Records contradict DHS Acting Secretary McAleenan’s claims on ongoing separations
The Trump administration continues to tear apart immigrant families while hiding information about its actions from Congress, lawyers, and the public. Newly released documents along with testimonies made public for the first time today show the Department of Homeland Security to be regularly separating children from their parents on the basis of suspected and often erroneous gang affiliation, criminal histories that have no bearing on a parent’s fitness, and prosecutions for migration-related offenses (i.e. “zero tolerance”). These continuing separations, made without any apparent governing process or policy, manifest a systematic circumvention of due process rights and leave children and families suffering incalculable trauma.
“Thinking of my son alone was terrifying for me…It took almost three months for me to find out why they separated me from him. One of the officials told me it was because of my criminal record, but even though I was detained, the judge told me I hadn’t done anything wrong, and I don’t think I have a criminal record in El Salvador.”
– NIJC client, separated from her three-year-old son.
The White House and Acting U.S. Department of Homeland Security (DHS) Secretary Kevin McAleenan would have the American public believe the family separation policy has long been abandoned, but overwhelming evidence now reveals the administration’s lies. In recent months, McAleenan has shielded Congress from information on the numbers of separations and the policy guidance followed by U.S. Customs and Border Protection (CBP) when making life-altering decisions on separations. Congress should investigate McAleenan’s statements, and scrutinize any proposals from the acting secretary, who is pushing for more funds for policies that continue to tear families apart, militarize the border, and increase detention and incarceration of immigrants.
Family separations continue
The Department of Health and Human Services (HHS) recently released data on 3,109 cases of separations carried out from February 2018 to March of this year. Three hundred and eighty-three of those separations took place after the June 20, 2018 Executive Order that purported to end the zero tolerance policy. After June 2018, DHS stopped citing the zero tolerance policy, but ratcheted up separations based on suspected criminal histories in the “US or home country.”
Of serious concern, CBP is increasingly relying on data via a transnational intelligence-sharing program involving Mexico, El Salvador, Guatemala, and Honduras to make these determinations. According to the U.S. State Department, in 2018, the intelligence sharing helped CBP identify more than 2,000 immigrants with alleged criminal histories, including individuals with suspected gang affiliations. With CBP relying on foreign data as the basis for separations, the administration is circumventing legal rights and falsely criminalizing migrants, including asylum seekers fleeing political violence.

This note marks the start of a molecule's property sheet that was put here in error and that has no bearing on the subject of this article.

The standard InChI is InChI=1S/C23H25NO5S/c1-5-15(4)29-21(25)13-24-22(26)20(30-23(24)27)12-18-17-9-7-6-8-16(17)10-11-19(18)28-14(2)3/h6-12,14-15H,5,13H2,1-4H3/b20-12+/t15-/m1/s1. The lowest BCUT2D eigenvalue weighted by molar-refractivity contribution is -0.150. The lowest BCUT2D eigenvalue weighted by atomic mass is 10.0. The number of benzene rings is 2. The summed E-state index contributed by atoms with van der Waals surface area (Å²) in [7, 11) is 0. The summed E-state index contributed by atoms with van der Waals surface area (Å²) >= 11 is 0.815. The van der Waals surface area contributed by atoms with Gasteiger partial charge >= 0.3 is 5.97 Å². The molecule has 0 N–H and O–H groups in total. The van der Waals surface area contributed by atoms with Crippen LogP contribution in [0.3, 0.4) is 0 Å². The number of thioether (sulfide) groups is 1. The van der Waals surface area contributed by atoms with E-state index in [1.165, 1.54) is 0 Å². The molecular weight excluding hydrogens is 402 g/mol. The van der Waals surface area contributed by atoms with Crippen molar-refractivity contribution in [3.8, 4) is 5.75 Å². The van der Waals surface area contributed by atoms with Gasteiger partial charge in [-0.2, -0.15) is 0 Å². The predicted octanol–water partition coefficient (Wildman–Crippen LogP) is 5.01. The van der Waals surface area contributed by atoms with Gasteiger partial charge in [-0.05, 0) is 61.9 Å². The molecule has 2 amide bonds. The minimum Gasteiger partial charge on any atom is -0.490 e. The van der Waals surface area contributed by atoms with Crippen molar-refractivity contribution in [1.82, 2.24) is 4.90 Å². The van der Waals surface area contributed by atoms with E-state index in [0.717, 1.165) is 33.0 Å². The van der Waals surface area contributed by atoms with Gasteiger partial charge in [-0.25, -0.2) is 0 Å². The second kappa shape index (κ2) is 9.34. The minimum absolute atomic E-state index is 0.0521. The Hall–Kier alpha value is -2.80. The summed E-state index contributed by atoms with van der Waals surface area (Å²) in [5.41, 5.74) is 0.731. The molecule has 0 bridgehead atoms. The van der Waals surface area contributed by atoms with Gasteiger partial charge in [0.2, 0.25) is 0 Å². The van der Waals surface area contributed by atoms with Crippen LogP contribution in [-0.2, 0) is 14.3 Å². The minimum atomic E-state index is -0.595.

NIJC represents mothers who were torn from their children on the basis of erroneous allegations of criminality, months after the White House claimed to have stopped engaging in this vicious practice.
- DHS officials separated Juanita from her teenage son in July 2018 after government agents accused her of gang affiliation in her home country. Despite repeated requests, ICE still refuses to present any evidence in support of its baseless accusations that she has gang affiliations. Juanita was separated from her son for eight months before the government finally released her in March 2019 after NIJC advocated extensively and threatened to file litigation. Since their traumatic separation, Juanita has suffered from severe depression, trouble sleeping, and uncontrollable shaking.
- Maria left El Salvador after suffering physical and sexual violence at the hands of gang members. In March 2019, immigration officials detained her and threw her son into freezing cold conditions in a CBP processing center (hielara). In the newly released HHS document, the government’s justification for separating Maria from her son is listed as, “parent has a criminal history (US or home country).” Yet for a month after she was separated from her son, Maria was completely unaware of any basis for the separation. Finally, she was informed that DHS was relying on allegations of a criminal record in her home country. Only when NIJC lawyers obtained exculpatory evidence from El Salvador confirming that she in fact had no criminal history did DHS back down. Maria and her son were apart for three months before finally reuniting in June 2019.